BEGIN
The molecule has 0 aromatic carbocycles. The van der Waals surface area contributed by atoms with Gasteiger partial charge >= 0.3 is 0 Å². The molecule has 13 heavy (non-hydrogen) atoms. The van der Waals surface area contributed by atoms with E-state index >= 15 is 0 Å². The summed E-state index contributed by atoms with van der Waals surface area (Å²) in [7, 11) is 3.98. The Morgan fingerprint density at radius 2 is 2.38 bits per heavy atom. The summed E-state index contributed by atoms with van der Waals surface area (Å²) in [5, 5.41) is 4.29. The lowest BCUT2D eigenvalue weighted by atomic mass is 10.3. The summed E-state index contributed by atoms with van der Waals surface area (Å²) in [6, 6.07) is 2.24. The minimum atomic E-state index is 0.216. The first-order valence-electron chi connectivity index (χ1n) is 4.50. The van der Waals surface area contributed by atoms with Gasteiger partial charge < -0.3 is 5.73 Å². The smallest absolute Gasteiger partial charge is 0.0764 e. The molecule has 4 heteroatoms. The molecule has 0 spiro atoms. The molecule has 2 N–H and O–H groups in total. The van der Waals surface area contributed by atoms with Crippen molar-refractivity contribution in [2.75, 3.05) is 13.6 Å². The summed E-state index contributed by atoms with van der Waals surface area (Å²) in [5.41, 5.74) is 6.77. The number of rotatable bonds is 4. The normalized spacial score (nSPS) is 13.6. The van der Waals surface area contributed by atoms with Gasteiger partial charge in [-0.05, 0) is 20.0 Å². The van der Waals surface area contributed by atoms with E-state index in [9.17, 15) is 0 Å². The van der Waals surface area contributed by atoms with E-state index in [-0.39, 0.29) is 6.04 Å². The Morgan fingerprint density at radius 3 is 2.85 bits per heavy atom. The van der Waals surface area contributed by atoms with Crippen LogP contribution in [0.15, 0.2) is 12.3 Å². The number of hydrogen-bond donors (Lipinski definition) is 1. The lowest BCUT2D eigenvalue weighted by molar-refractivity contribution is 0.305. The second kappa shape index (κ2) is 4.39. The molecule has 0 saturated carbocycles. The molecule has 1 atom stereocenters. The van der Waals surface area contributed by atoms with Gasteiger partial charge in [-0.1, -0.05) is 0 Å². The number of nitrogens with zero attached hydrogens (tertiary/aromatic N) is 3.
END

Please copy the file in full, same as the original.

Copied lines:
The molecule has 0 aromatic carbocycles. The van der Waals surface area contributed by atoms with Gasteiger partial charge >= 0.3 is 0 Å². The molecule has 13 heavy (non-hydrogen) atoms. The van der Waals surface area contributed by atoms with E-state index >= 15 is 0 Å². The summed E-state index contributed by atoms with van der Waals surface area (Å²) in [7, 11) is 3.98. The Morgan fingerprint density at radius 2 is 2.38 bits per heavy atom. The summed E-state index contributed by atoms with van der Waals surface area (Å²) in [5, 5.41) is 4.29. The lowest BCUT2D eigenvalue weighted by atomic mass is 10.3. The summed E-state index contributed by atoms with van der Waals surface area (Å²) in [6, 6.07) is 2.24. The minimum atomic E-state index is 0.216. The first-order valence-electron chi connectivity index (χ1n) is 4.50. The van der Waals surface area contributed by atoms with Gasteiger partial charge < -0.3 is 5.73 Å². The smallest absolute Gasteiger partial charge is 0.0764 e. The molecule has 4 heteroatoms. The molecule has 0 spiro atoms. The molecule has 2 N–H and O–H groups in total. The van der Waals surface area contributed by atoms with Crippen molar-refractivity contribution in [2.75, 3.05) is 13.6 Å². The summed E-state index contributed by atoms with van der Waals surface area (Å²) in [5.41, 5.74) is 6.77. The number of rotatable bonds is 4. The normalized spacial score (nSPS) is 13.6. The van der Waals surface area contributed by atoms with Gasteiger partial charge in [-0.05, 0) is 20.0 Å². The van der Waals surface area contributed by atoms with E-state index in [9.17, 15) is 0 Å². The van der Waals surface area contributed by atoms with E-state index in [-0.39, 0.29) is 6.04 Å². The Morgan fingerprint density at radius 3 is 2.85 bits per heavy atom. The van der Waals surface area contributed by atoms with Crippen LogP contribution in [0.15, 0.2) is 12.3 Å². The number of hydrogen-bond donors (Lipinski definition) is 1. The lowest BCUT2D eigenvalue weighted by molar-refractivity contribution is 0.305. The second kappa shape index (κ2) is 4.39. The molecule has 0 saturated carbocycles. The molecule has 1 atom stereocenters. The van der Waals surface area contributed by atoms with Gasteiger partial charge in [-0.1, -0.05) is 0 Å². The number of nitrogens with zero attached hydrogens (tertiary/aromatic N) is 3.